With a ‘not that again’ look, Michael shrugged. “Don’t bring me into it, but if you want to try for it at the carol service, give it a go. I’ll run it as a service of lessons and carols as usual but if you want real people instead of crib figures, that’s up to you.” That was as near as she was going to get to enthusiasm, so she supplied extra of her own.
Young Liz Morton had just had a baby boy, and little Tom was so good. She eagerly agreed to be Mary and to bring Tom along as Baby Jesus. Her husband wasn’t a church-goer so they’d found another chap to stand in as Joseph. At rehearsals, Helen asked them to take their places during the hymn Away in a Manger.
The Burns family at Oak Tree Farm had a pet lamb, imaginatively known as Lammie, and this massive, spoilt creature, accompanied by the older Burns boy, Jack, would approach and settle by the crib during While Shepherds Watched. Old George from the other end of the village usually brought Sally, his donkey, for Easter services. He said he’d accompany Little Donkey down the church aisle, though preferably not with Liz and baby Tom on her back. They might have to stray from the script a little in places.
Hark the Herald would see a couple of the children from the village school approach the crib, armed with tinsel crowns and stars on sticks. She was stuck for three kings until she remembered Dora King from Main Street who would no doubt be delighted to stand in for a trio of Magi. This was starting to come together.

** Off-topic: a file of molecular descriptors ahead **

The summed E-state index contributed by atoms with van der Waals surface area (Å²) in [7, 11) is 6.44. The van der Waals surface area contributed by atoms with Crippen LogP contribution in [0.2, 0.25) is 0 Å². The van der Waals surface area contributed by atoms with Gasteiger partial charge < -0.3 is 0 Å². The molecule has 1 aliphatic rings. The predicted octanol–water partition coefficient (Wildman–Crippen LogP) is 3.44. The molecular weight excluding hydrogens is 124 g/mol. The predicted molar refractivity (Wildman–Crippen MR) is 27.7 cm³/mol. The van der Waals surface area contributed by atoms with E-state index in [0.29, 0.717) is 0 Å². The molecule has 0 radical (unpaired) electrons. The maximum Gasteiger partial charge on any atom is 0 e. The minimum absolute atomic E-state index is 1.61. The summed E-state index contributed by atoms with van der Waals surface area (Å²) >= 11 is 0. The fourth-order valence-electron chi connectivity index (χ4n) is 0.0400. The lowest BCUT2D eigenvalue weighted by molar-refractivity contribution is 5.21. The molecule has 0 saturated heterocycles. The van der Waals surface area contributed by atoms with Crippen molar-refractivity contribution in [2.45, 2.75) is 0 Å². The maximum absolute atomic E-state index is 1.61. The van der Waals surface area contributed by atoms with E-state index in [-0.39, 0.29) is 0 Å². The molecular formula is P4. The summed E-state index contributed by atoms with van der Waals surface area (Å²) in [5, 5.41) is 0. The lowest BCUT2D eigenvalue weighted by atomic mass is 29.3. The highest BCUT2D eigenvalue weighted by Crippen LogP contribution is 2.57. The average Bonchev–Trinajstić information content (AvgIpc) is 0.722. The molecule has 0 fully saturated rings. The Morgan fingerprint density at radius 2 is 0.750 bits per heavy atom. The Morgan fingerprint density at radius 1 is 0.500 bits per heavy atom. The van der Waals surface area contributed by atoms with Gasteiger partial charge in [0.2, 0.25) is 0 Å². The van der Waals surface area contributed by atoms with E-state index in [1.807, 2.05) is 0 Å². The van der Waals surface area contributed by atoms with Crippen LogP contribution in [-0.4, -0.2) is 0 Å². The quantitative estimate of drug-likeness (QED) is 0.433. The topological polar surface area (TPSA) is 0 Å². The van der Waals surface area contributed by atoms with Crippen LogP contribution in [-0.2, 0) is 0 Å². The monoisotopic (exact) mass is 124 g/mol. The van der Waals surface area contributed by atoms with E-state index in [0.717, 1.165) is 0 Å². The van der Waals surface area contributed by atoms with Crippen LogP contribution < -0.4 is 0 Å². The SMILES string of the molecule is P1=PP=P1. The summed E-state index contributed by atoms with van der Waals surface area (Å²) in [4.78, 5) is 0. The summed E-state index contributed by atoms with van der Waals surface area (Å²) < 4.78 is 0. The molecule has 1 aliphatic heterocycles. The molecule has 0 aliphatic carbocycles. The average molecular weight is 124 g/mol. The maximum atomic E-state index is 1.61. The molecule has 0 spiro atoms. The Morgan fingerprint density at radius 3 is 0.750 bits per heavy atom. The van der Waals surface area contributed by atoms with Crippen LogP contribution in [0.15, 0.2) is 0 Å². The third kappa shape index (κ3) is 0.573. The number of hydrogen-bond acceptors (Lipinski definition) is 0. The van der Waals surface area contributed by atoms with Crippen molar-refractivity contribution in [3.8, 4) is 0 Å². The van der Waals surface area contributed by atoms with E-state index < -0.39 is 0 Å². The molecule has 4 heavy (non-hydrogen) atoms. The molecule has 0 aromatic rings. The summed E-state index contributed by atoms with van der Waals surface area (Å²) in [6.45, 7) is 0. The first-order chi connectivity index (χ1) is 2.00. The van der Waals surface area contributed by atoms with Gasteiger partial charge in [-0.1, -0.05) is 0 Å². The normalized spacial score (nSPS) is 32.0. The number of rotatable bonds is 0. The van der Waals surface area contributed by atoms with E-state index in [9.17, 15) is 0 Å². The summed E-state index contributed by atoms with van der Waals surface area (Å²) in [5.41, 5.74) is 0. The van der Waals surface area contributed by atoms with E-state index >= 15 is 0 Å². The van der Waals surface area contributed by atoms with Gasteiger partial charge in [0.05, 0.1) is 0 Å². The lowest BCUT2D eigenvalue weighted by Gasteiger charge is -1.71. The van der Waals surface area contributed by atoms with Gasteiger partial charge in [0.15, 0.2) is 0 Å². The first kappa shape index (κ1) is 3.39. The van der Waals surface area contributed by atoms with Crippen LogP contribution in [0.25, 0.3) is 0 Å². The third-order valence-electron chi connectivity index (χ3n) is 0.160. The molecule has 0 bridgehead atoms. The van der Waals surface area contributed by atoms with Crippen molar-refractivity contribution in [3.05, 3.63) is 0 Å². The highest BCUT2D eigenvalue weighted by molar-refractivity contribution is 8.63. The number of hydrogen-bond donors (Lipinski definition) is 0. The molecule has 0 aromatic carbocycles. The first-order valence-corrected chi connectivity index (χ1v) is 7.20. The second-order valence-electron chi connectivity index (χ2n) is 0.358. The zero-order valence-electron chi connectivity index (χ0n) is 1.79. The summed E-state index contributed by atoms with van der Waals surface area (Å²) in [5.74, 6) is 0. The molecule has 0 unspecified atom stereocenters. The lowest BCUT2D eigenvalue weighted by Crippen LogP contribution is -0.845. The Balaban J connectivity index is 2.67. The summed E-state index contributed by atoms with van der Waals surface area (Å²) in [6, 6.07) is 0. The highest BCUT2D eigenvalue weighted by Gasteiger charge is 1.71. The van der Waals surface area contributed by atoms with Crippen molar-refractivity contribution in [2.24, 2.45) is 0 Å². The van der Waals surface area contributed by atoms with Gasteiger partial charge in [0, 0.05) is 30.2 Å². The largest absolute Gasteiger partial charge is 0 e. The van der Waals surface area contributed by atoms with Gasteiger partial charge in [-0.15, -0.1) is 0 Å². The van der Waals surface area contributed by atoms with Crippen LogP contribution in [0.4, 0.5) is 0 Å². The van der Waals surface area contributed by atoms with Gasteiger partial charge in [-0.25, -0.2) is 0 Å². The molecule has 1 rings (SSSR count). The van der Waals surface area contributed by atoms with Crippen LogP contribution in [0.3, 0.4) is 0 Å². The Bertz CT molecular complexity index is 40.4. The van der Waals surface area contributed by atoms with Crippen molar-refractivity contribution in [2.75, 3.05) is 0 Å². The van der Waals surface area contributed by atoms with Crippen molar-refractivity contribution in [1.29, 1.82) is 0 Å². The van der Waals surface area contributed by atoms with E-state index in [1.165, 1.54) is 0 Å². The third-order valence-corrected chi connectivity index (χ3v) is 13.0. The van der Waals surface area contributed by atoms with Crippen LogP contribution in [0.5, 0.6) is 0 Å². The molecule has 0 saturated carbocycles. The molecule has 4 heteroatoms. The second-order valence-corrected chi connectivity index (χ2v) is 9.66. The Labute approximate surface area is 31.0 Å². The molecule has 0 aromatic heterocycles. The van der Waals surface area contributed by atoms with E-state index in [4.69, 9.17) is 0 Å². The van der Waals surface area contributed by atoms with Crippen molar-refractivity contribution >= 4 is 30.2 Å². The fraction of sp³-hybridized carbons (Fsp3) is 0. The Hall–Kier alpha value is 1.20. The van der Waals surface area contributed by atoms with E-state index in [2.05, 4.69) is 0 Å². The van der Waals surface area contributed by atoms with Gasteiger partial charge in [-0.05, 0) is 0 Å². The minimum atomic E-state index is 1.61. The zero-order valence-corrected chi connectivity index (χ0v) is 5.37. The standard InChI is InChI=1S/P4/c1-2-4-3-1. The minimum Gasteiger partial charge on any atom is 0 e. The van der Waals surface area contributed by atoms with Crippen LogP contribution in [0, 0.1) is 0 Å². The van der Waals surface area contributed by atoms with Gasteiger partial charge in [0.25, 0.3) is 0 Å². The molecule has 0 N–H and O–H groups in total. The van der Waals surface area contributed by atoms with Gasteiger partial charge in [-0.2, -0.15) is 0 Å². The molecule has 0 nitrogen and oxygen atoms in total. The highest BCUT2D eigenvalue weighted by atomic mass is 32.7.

The evening before the service, Helen was busy clearing space on the sanctuary, pushing the Christmas tree to the back, setting up chairs for Mary and Joseph and the wooden crib they usually used for the doll ‘Baby Jesus’. Michael was rehearsing his readers, trying, like the ex-teacher he was, to get them to put expression into old-fashioned wording and phrases they would never use in real life.
The Saturday evening before Christmas arrived, the church looked splendid decked in greenery and lit by candles, and to the processional hymn Once in Royal David’s City, the choir (three children and an elderly lady) came in, followed by Michael the vicar. He welcomed the unusually large congregation, many of whom only came here once a year to sing carols, and they began.
After the first reading, they sang O Little Town of Bethlehem and some of the children from the school brought in their painted backdrops of the city, fastening the pictures to the altar frontal to set the scene. Liz and the sleeping baby Tom took their places, with ‘Joseph’ whose usual connection to the place was that he cut the grass in the churchyard. Liz understandably continued holding her baby, rather than setting him down in the dusty straw in the crib.
The angels swept in managing to look both proud and embarrassed and wielding their stars a little threateningly for Helen’s liking, but soon settled down, holding them high in the imaginary firmament. Jack Burns dragged in the enormous Lammie with a dog’s collar and lead, letting her off by the cradle. Sally, the Little Donkey, clattered up the centre aisle and took her place to the right of the stable scene, distractedly nicking wisps of the hay which should have cradled the Holy Child. Mrs King came up part way through her carol, as she’d been trying vainly to get her son, Joel, to join her as a second king, but with that sullen half-sneer which teens the world over have perfected, he shook her off. Helen suspected he didn’t even want to be here.
Everything went so smoothly and every now and again, when an angel nudged and whispered to her companion, or baby Tom burped, a great ‘Aww!’ went up from the entranced congregation. Helen beamed from her seat at the end of the front pew.
Then she looked, horrified, at Lammie. Those were not spilt raisins on the floor behind her! As the big creature relieved herself, she snuffled in the face of the baby who awoke, startled, at the sight of what was demonstrably not a cute little baa-lamb sneezing at him. His cries were only stilled by Liz fumbling him under her Mary’s Blue Encompassing Gown for a feed as nature intended.